Systemic poisons are so-called because they become part of the exposed plant itself—every part, including nectar, pollen, and whatever fruit or vegetable it produces. The exposure may be as small as parts per billion, but every part of the plant will carry the poison. Even at pre-lethal doses, these have been shown to damage the honeybee immune system and impair fertility, learning, and forage capabilities. And due to the complete, irreversible blockage of the post-synaptic nicotinic acetycoline receptors (nAChRs) these poisons renders the honeybee more vulnerable to parasites, viruses, and bacteria. It also damages the normal gut microbes that would otherwise aid the honeybee’s immune response.
By the way, birds and mammals also have nAChRs. When these animals are exposed to systemic poison, their receptors become irreversibly blocked as well.
Of the samples that tested positive for neonicotinoids, about half contained poison, either evenly distributed across flowers and greenery, or concentrated in the flowers alone. This suggests that pollinators may actually be more vulnerable to systemics than target insects such as grubs.
Bayer, Syngenta, and others have convinced farmers that they need these poisons to increase their yields, but what if that isn’t true? After the Center for Food Safety reviewed 19 scientific journal articles about the relationship between neonicotinoid-treated crops and resulting yields, they found that “toxic insecticides are being unnecessarily applied in most cases.”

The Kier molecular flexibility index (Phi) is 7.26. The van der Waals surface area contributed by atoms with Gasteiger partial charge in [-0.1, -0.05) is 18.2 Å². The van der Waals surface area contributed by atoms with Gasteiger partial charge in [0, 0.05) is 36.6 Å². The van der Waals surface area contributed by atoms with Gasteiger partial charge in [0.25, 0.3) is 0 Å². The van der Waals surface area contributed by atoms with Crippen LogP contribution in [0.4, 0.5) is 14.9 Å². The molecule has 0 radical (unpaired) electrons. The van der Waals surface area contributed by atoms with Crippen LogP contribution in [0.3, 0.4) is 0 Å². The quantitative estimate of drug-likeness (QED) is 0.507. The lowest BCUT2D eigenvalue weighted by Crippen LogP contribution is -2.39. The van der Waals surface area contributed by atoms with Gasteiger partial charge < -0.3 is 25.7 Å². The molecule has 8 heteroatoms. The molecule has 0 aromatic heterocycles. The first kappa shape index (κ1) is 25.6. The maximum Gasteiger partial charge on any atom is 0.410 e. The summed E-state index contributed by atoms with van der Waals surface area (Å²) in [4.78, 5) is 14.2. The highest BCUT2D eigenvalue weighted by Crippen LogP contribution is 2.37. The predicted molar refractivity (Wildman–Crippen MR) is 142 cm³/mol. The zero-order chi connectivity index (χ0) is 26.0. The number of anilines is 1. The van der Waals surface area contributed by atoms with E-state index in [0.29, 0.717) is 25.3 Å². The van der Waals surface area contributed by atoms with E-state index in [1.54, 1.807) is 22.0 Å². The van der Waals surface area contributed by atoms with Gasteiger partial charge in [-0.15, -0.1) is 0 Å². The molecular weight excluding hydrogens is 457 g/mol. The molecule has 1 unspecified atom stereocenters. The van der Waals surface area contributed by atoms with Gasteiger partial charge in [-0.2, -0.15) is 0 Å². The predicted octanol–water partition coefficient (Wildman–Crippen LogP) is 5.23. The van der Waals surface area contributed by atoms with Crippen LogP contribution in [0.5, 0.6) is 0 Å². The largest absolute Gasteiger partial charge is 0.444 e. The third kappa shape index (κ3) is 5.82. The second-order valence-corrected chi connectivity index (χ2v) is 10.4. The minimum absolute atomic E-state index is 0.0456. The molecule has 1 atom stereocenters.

But farmers aren’t alone when it comes to the use of systemic poisons. The general public also uses systemics in their backyard gardens, though they may not know it. Some brands of potting soil offered to consumers have been pretreated with systemic poison—and these may or may not be labeled with the active ingredient. So even if you do read the labels on all your garden center purchases, it’s still possible to bring systemic poison back home to your yard and family without your knowledge.
And, according to Gardeners Beware, “Many of the seedlings and plants sold in nurseries and garden stores across the U.S. are being treated with neonicotinoids at much higher doses than are used on farms.” You read that right. Consumer garden products that contain systemic poisons contain them at higher concentrations than those meant for farmers. For example, when used according to label on perennials, the imidacloprid dosage is 444 times the dosage for field corn. And repeated use is allowed.
These poisons are water-soluble, which means that residue not absorbed by the plant migrates through the watershed. The potency of these poisons remains very high for long periods. For example, clothianidan can have a half-life of 1,155 days—that’s more than three years to metabolize half of the applied poison and 15.8 years to metabolize 95 percent of the applied poison. How many of us ever stop to think that the poison we apply today may still affect our habitats 15 years from now?
The sad fact is that long-life poisons have become part of our landscape. Any plant placed in systemic- contaminated soil readily absorbs the poison and becomes a player. One important question is this: Does the poison actually make it to the flower? The Gardeners Beware report analyzed 71 samples, which were gathered in this manner: